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A federal law that restricts the number of foreign medical school graduates who can train in U.S. hospitals may "clobber" many smaller hospitals that depend on the graduates to fill many of their resident physician posts, the director of Harvard's main teaching hospital said yesterday.
Dr. Charles A. Sanders, director of Massachusetts General Hospital, said Harvard teaching hospitals will have no trouble attracting enough American med school graduates to fill their residencies.
But Sanders said that Health Manpower Act, which takes effect July 1, 1977, will end Mass General's tradition of training foreign physicians who later return to their countries to spread U.S. medical knowledge.
Many countries whose physicians get advanced training in the U.S. hospitals will have to establish their own facilities to provide this training, unless future administrative clarification of the act gives foreign med students freer access to U.S. hospitals, Sanders said.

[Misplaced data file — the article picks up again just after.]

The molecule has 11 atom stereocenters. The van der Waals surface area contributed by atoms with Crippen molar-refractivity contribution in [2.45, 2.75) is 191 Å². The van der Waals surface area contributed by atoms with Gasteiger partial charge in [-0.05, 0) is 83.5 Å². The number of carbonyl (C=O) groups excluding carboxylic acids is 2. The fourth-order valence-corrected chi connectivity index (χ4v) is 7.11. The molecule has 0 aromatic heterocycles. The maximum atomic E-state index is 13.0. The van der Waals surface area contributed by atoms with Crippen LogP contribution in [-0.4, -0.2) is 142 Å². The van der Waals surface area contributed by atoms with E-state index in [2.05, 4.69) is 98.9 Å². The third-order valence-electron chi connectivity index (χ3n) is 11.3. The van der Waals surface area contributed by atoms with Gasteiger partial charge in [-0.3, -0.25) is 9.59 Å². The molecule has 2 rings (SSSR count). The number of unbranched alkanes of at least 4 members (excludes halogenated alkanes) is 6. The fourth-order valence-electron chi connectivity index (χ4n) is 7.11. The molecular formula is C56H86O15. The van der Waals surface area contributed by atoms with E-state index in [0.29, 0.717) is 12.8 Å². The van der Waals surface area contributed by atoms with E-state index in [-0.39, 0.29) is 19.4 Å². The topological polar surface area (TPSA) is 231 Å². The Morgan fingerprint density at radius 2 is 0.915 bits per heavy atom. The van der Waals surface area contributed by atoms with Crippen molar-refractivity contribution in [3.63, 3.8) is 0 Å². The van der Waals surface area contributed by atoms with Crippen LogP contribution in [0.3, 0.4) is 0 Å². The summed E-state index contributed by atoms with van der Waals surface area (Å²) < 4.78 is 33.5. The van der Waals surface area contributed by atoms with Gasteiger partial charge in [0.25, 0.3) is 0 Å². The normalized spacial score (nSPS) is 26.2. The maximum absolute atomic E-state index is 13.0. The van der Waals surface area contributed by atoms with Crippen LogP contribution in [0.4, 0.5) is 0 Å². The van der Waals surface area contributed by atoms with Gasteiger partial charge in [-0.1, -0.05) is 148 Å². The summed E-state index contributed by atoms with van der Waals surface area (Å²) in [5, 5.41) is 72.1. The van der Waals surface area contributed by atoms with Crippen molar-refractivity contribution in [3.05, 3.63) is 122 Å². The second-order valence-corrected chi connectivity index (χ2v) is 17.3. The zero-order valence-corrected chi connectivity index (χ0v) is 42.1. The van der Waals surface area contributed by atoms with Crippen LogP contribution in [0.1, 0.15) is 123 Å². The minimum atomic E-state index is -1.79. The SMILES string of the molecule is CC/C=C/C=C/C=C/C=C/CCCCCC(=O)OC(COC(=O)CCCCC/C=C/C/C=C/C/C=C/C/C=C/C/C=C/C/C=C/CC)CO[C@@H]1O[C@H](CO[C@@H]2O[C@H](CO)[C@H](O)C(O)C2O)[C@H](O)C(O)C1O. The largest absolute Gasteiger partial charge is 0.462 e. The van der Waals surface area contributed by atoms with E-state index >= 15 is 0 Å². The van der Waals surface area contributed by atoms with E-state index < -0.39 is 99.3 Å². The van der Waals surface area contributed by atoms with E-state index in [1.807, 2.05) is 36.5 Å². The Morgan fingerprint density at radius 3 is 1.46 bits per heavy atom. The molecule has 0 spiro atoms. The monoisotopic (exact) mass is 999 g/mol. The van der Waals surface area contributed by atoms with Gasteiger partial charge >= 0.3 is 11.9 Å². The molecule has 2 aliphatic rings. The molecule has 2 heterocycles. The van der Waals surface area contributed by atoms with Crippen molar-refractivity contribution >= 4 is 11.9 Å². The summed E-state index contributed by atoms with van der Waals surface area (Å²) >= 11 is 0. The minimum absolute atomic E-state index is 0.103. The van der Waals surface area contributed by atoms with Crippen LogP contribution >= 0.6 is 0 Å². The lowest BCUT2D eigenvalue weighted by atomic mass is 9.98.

About 14,000 students graduate from U.S. med schools each year, but more than 14,000 residencies open up in a given year. Graduates of foreign med schools now make the difference, Sanders said.
Sanders said the duplication of teaching facilities would slow the dissemination of medical knowledge and cut down the total knowledge shared between countries.
The law says that foreign med school graduates can only immigrate for residencies if they have passed both parts of the National Medical Board Examination, which is given only in the U.S., or an equivalent.
The definition of "equivalent," to be set by the Department of HEW will determine how restrictive the law will be.
If it is difficult for foreign students to gain access to an equivalent exam, the law will favor the "priviliged few" who can come to the U.S. on a visitor's pass to take the National Medical Board Exam, Sanders said.
The bill makes no allowances for foreign physicians-in-training who plan to return to their native countries after finishing their U.S. residencies, Sanders said.
He added that in his opinion the regulations should distinguish those students from students who use their U.S. education as a means to immigration.
Fifteen per cent of Mass General's 600 residents and fellows training in a sub-specialty are graduates of foreign schools.
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